Let us begin to explore some special abilities of the lightworker, including visions, trance mediumship and channeling, and other heightened modes of sensing heavenly realities (through clairvoyance, clairaudience, and clairsentience).

In this post, we will begin with visions. In  the next post, we will look at trance mediumship and other paranormal talents.

Visions

Visions are common encounters with your higher self. During a vision, you will notice images in your mind’s eye. Sometimes the visions appear static but sometimes, they are rolling and mobile. These images can represent the future in some way, including your own place there.

How do you use a vision to help others? Here’s an example. Once while I was on the bus, I noticed I was living a vision that I had had two weeks previously. In the vision, I had been shown the scene that I was now living. I also saw that I could lend a helping hand to somebody on the bus. And so I did. If I had not had the vision earlier, I might not have known to extend help on  the bus, that day.  I arranged the pieces of the puzzle, out of which this event was constructed, contingent on what the vision had shown me.

In the vision I had about the bus, I was aligning the will of the people on the bus through energy movement. I was highlighting with my mind’s eye the path that would be unfolding.  This prophetic experience was like having energy rolling, which exerted pressure against the dark and in favor of the light. When I received the vision, it was as if I were simply copying notes from paper to a Word document. With every key stroke,  I could see more.  On the keyboard, I hammered, keeping a rhythm of seeing and understanding. During this experience, I saw many shapes materializing as light flashed in my mind’s eye. These lights indicated many victories for the lightworker.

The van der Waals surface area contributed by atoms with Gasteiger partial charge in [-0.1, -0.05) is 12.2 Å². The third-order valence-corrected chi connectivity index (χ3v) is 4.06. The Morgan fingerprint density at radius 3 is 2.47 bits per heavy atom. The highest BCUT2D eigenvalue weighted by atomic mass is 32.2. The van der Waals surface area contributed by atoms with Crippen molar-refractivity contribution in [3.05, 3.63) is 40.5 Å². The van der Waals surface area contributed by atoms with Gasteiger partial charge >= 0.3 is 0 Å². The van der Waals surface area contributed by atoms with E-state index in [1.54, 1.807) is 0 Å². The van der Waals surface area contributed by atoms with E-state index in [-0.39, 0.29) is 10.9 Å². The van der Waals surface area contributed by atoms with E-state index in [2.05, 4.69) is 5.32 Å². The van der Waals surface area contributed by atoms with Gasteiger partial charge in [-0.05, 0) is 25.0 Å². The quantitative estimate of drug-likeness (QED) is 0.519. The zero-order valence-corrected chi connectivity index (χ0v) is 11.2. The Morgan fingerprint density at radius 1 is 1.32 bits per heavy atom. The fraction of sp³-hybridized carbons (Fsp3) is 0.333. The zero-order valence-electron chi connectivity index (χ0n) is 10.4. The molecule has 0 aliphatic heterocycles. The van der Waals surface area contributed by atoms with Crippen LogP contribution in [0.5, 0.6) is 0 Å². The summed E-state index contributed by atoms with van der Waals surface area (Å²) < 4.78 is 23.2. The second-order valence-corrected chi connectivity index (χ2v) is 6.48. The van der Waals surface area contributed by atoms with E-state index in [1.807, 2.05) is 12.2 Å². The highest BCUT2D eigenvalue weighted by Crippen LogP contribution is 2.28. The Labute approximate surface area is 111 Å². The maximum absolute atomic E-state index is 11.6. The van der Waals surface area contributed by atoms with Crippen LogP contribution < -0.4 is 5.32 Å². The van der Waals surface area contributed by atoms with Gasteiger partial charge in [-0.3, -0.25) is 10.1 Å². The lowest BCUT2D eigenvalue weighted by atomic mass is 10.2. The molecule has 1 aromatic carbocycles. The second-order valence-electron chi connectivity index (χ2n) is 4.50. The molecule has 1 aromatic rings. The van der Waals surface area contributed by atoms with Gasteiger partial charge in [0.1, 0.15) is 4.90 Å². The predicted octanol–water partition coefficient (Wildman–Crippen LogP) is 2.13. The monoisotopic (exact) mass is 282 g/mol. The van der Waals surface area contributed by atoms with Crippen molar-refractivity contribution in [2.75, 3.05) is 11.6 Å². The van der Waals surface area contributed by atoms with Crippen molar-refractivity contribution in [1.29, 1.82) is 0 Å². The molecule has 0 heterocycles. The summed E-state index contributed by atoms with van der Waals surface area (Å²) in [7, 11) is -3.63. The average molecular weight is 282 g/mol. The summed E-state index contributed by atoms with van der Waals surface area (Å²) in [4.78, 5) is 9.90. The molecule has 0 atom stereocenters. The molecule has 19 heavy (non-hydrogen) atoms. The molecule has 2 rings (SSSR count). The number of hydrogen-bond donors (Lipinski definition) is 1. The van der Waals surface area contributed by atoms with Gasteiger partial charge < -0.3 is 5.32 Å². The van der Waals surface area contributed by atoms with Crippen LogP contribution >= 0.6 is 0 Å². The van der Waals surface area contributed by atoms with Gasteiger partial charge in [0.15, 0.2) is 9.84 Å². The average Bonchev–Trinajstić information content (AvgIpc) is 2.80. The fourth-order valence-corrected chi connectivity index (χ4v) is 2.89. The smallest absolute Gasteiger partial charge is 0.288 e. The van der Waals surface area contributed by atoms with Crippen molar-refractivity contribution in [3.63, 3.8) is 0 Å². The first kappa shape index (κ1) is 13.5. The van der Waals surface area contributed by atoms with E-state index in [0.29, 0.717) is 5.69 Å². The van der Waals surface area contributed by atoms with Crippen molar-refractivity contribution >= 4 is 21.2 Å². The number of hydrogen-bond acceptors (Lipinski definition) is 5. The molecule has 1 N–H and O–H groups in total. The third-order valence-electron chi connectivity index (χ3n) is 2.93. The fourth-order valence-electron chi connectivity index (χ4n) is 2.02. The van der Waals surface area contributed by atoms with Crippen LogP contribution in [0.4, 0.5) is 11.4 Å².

When you have visions, consider how the holy spirit may be guiding you so that you can help somebody or so that you can do the works of love.

The Mechanics of Visions

Extend yourself through the present and into the future like a rod.  You will see the structure of an event unfold.   Through your intuition, you will see His path that God has set out for you. You may have a vision or see a visual representation in your mind’s eye concerning the future. If so, you are a seer, one who can discern the future through supernatural insight.

To have visions can make you really excited. Stay calm and composed so that you may receive delectable insights from God. These insights will always lead you by the paths of compassion and wisdom. You can increase the vividness of your visions or the purity of your abilities through spiritual training, which allows you to become a devoted disciple of Jesus Christ. Training is best described as a way of dedicating time to our relationship with our Lord so that we may be conformed to His image and likeness.